If you have any questions about these services or would like to better understand how we can help our clients feel more confident about their cyber security, please contact Anders Erickson, Director of Cyber Security Services, at email@example.com or (208)383-4731.
By: Mike Herold
Many nonprofit organizations utilize single member limited liability companies (SMLLCs) in their operations. SMLLCs are popular vehicles for holding real estate and are an easy way to conduct separate activities in different locations. For example, a skilled nursing or senior care corporation might consist of various locations or centers each held within its own SMLLC. This provides a vessel for managing the operations and profitability of each location more effectively and accurately.
Because a SMLLC is considered a disregarded entity for federal tax purposes, the IRS allows the SMLLC to operate as a tax exempt entity without seeking its own application for tax exempt status. This makes the SMLLC a relatively low cost entity to create while affording the parent an additional level of liability protection through an isolating entity.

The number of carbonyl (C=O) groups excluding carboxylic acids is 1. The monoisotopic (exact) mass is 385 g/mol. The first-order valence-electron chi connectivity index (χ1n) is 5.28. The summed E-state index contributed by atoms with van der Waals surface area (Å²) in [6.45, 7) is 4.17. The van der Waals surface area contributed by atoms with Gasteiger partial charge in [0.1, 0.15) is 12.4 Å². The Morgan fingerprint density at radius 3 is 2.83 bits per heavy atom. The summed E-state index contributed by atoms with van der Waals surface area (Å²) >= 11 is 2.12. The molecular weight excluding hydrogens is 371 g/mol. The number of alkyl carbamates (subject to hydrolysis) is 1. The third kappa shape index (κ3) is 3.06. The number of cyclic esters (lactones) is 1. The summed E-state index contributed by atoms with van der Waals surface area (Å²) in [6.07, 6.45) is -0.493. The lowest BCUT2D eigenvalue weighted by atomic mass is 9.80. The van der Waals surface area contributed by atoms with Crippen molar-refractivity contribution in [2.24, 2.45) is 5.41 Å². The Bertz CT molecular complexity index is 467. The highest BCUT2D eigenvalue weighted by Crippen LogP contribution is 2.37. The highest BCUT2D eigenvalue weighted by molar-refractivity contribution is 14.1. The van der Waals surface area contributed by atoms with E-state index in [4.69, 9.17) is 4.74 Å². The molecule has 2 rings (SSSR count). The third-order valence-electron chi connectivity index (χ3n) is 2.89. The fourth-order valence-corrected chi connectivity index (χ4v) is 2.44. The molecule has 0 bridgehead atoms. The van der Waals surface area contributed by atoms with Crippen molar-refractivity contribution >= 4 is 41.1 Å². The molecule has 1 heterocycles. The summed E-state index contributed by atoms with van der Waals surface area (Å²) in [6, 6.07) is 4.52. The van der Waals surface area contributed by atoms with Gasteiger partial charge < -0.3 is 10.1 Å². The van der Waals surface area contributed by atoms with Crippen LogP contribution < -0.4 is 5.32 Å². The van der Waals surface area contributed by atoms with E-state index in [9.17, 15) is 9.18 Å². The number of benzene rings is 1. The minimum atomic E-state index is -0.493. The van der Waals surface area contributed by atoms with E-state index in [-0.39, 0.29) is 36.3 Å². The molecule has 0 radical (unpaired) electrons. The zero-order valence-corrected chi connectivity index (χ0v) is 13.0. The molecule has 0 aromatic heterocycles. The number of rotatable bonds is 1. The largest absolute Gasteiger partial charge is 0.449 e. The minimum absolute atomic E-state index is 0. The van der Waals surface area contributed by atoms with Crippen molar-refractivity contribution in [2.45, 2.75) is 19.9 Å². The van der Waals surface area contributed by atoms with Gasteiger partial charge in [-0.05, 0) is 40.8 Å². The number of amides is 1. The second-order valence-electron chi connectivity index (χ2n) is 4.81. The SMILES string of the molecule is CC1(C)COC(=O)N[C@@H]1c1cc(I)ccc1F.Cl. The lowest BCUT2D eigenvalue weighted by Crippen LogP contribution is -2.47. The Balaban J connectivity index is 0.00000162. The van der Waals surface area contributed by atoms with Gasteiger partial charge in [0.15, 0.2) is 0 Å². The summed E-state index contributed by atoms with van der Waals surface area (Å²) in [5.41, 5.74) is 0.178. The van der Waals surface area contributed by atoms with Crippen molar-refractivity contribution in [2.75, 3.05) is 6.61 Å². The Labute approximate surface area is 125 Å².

For more information on SMLLCs and tax exemption, read the full article here.
By: Laurie Hansen, CPA, Tax Manager
With all the changes that occur within an organization during the course of a year, it’s important to take a step back and review policies and procedures at the beginning of the year. For example, it’s critical that an organization classify its workers properly. Are your workers employees, or independent contractors? Let’s take a look at the rules to make sure workers are classified in accordance with IRS guidelines for the coming year.